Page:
Eliminate Energy Waste in Your Home - Part 8

It won’t be long before that first cold-snap comes around. You may hate to admit it, but it’s that time of year again: Cold weather, and time to fire up your heating system. The folks here at GAMA Air have been providing an in-depth consideration on how to make your home more energy efficient. We want our friends and neighbors here in the area to get the most out of what they are paying for utility costs. Here’s a link to a previous post where we talked about sealing and insulating your attic, and in the most recent post we discussed proper attic ventilation. In this post we will wrap it up work in the attic.

How do I work around recessed “Can” lights?

Recessed can-lights (also called high-hats or recessed down-lights) may be aesthetically appealing, but when they stick through your ceiling and into the attic they can cause a horrible energy loss. They are essentially open holes into your attic that allow heat to flow where you don’t want it to go. In the summer, hot attic air enters your rooms adding to the load on your AC system. In the winter, warm air is escapes out of your home and into your attic. Problems can occur from both the warm air leakage and the heat from the light fixture itself. In cold climates where the can-light is close to the roof itself, the heat rising from the light melts snow on the roof which then re-freezes at the edge of the roof forming an “ice dam”. And if you have can-lights in your bathrooms there are additional problems when warm, moist air enters the attic and causes moisture damage. What can you do?

  1. Call a Professional       
    It is possible to seal recessed can-lights, but it is not easy. And if it is not done correctly then it can create a fire hazard. Any old-style light fixture needs sufficient air space around it to vent the heat they put off. That means covering them with insulation is NOT the solution. Also, while fixing the insulation that surrounds them, be sure to keep all insulation from touching the fixture. You can use a piece of metal flashing or wire mesh to create a barrier and keep insulation at least 3-inches away. The exception would be if the light fixture has an “Insulation Contact” (IC) rating.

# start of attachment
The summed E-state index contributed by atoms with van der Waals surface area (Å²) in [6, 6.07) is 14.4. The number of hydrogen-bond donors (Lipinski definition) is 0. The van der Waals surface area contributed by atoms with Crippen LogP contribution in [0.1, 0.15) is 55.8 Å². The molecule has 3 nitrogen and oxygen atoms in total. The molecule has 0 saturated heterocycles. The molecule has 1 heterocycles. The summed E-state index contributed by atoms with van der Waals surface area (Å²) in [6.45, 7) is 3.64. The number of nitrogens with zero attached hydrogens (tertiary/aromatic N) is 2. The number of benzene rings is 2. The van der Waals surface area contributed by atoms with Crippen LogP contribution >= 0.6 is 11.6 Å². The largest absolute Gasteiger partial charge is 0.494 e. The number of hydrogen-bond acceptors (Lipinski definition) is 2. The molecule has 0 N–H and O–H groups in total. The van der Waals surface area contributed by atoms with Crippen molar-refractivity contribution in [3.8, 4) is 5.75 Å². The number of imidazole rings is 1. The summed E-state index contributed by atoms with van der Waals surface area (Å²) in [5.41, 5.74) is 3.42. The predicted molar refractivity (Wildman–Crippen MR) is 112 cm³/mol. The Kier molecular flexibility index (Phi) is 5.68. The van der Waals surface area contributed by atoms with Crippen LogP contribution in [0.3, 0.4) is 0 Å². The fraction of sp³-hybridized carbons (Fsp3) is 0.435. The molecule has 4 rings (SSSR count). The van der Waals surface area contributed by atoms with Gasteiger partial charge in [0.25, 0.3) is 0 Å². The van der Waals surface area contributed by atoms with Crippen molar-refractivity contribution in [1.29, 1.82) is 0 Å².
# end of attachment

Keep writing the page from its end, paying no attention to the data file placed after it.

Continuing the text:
2. Replace them with Energy Star and ICAT rated fixtures           
    The best option these days is to buy recessed can-lights that are rated “Insulated Ceiling Air Tight” (ICAT). This allows you to cover the fixture completely in the attic to close the ‘holes’ of energy loss. And if it is also Energy Star rated you could reduce energy consumption up to 75%. Of course, there is a huge variety of can-lights available. If you decide to go with this option then make sure the fixture you choose has the light output and light spread that you want.   
  3. Switch to energy efficient bulbs     
    As a side point, if you keep the fixtures you have, you should at least consider replacing the bulbs with compact fluorescent light (CFL) bulbs or even and LED bulb. However, don’t just pick up CFL or LED bulb. Choose one that is designed for can-lights since there is extra heat build-up in can-lights that doesn’t normally occur in other types of light fixtures. Just keep in mind that this step will only reduce your energy consumption due to lower wattage bulbs and will not solve any of the air leakage problems we discussed above.

Do you have a need for immediate help with your home’s central heating and air system? The skilled and helpful technicians here at GAMA Air will be happy to help. Call us at (323) 655-6126 or use our online form to schedule a visit at a time convenient to you for a service call. We 100% guarantee your happiness with our work.

Or maybe you just want to ask us a question about making your home energy efficient? Visit our Ask an Expert page and let us know what’s on your mind! We’ll get back to you ASAP.

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